The Board of the Canadian Association of Law Libraries (CALL) has created an informal survey to initiate discussion with its members about its possible involvement with a new federation.

CALL has been invited as a Stakeholder Representative to CLA's Special Meeting on the 27th.

The CALL survey will close at 12 midnight ET on Friday, January 29, 2016. Results will be shared with CALL members after they are compiled.

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Saturday, January 23, 2016

Statistics Canada Report on Family Violence

Statistics Canada released a report this week called Family violence in Canada: A statistical profile, 2014:
"Family Violence in Canada: A Statistical Profile is an annual report produced by the Canadian Centre for Justice Statistics under the Federal Family Violence Initiative. Since 1998, this annual report has provided the most current data on the nature and extent of family violence in Canada, as well as trends over time, and has been used to monitor changes that inform policy makers and the public (...)"

"This year’s report also features an in-depth analysis of self-reported incidents of spousal violence, using data from the 2014 General Social Survey on victimization. This featured section examines the nature and prevalence of self-reported spousal violence in Canada. The analysis examines rates of spousal violence from 2004 to 2014, and because the information provided in this section is collected from individuals (self-reported), it includes incidents that were reported to police as well as those that were not. The featured section also provides analysis of the socio-demographic risk factors linked to spousal violence, the impacts and consequences for victims and the police reporting behaviour of victims."
Among the highlights:
  • In 2014, 4% of Canadians in the provinces with a current or former spouse or common-law partner reported having been physically or sexually abused by their spouse during the preceding 5 years, according to the General Social Survey (GSS) on victimization. This represents a drop from a decade earlier, when 7% of respondents reported experiencing spousal violence.
  • In 2014, equal proportions of men and women reported being victims of spousal violence during the preceding 5 years (4%, respectively). This translated into about 342,000 women and 418,000 men across the provinces. Similar declines in spousal violence were recorded for both sexes since 2004.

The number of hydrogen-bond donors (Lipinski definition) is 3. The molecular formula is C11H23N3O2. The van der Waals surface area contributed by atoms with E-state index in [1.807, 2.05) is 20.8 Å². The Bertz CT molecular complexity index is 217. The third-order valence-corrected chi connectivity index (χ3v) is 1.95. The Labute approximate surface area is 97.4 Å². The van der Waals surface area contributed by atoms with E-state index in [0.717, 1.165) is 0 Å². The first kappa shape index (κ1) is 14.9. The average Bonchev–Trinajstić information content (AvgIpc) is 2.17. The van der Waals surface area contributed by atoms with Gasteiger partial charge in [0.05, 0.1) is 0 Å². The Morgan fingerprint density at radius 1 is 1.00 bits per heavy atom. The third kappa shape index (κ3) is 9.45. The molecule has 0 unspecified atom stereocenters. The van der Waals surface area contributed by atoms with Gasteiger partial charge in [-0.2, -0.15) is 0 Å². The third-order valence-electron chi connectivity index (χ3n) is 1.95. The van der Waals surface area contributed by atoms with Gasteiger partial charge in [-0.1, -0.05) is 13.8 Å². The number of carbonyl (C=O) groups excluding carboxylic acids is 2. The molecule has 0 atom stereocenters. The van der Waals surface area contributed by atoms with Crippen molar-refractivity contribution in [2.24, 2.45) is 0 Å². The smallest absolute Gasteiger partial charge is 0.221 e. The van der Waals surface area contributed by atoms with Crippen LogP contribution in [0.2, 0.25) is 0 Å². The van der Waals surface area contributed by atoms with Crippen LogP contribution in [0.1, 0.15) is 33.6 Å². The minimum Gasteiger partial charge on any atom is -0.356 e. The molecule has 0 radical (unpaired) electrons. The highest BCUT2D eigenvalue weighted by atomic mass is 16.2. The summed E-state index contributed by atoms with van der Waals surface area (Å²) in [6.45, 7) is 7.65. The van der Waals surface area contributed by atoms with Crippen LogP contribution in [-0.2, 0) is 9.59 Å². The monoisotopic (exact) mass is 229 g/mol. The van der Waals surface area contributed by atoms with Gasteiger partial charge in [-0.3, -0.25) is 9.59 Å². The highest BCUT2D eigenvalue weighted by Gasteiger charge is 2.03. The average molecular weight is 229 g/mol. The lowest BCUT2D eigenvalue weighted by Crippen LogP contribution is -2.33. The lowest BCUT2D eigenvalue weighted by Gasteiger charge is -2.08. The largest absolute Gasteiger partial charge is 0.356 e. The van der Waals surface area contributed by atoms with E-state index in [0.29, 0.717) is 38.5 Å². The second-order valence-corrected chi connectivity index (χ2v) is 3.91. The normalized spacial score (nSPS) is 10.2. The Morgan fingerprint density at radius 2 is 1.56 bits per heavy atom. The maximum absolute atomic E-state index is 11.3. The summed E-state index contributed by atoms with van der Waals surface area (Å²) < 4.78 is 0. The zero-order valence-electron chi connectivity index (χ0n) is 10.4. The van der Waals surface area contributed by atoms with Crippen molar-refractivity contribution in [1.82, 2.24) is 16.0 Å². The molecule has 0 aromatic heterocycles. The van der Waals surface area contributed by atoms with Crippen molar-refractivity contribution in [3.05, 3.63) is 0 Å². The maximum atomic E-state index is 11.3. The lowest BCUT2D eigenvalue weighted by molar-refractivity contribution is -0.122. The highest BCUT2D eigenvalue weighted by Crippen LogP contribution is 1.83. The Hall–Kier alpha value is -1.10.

• According to the 2014 GSS, the most commonly-reported type of spousal violence experienced was being pushed, grabbed, shoved or slapped (35%). A quarter of victims (25%) reported having been sexually assaulted, beaten, choked, or threatened with a gun or a knife. A similar proportion (24%) reported having been kicked, bit, hit, or hit with something. As in previous years, women reported the most severe types of spousal violence more often than men.
  • Among victims of spousal sexual assault, over half (59%) reported non-consensual sexual activity that came as a result of being manipulated, drugged, or otherwise coerced, sometimes in combination with sexual assault through physical force.
  • Just under one-third (31%) of spousal violence victims in the provinces reported sustaining physical injuries as a result of the violence. Women were proportionally more likely than men to have reported physical injuries, with 4 out of 10 (40%) female victims reporting injuries compared to just under a quarter (24%) of male victims.
  • Results from the 2014 GSS indicate that psychological effects consistent with Post Traumatic Stress Disorder (PTSD) are fairly common among spousal violence victims, with about 16% of victims reporting three or more of the long term effects associated with PTSD. Female victims were more likely (22%) to report these effects than male victims (9%).
  • For the majority of spousal violence victims, the police were never made aware of the abuse (70%). Male victims were more likely to state that the spousal violence had not been brought to the attention of police (76%) than female victims (64%). When police had been made aware of spousal violence, most victims reported that they were satisfied with police response (65%).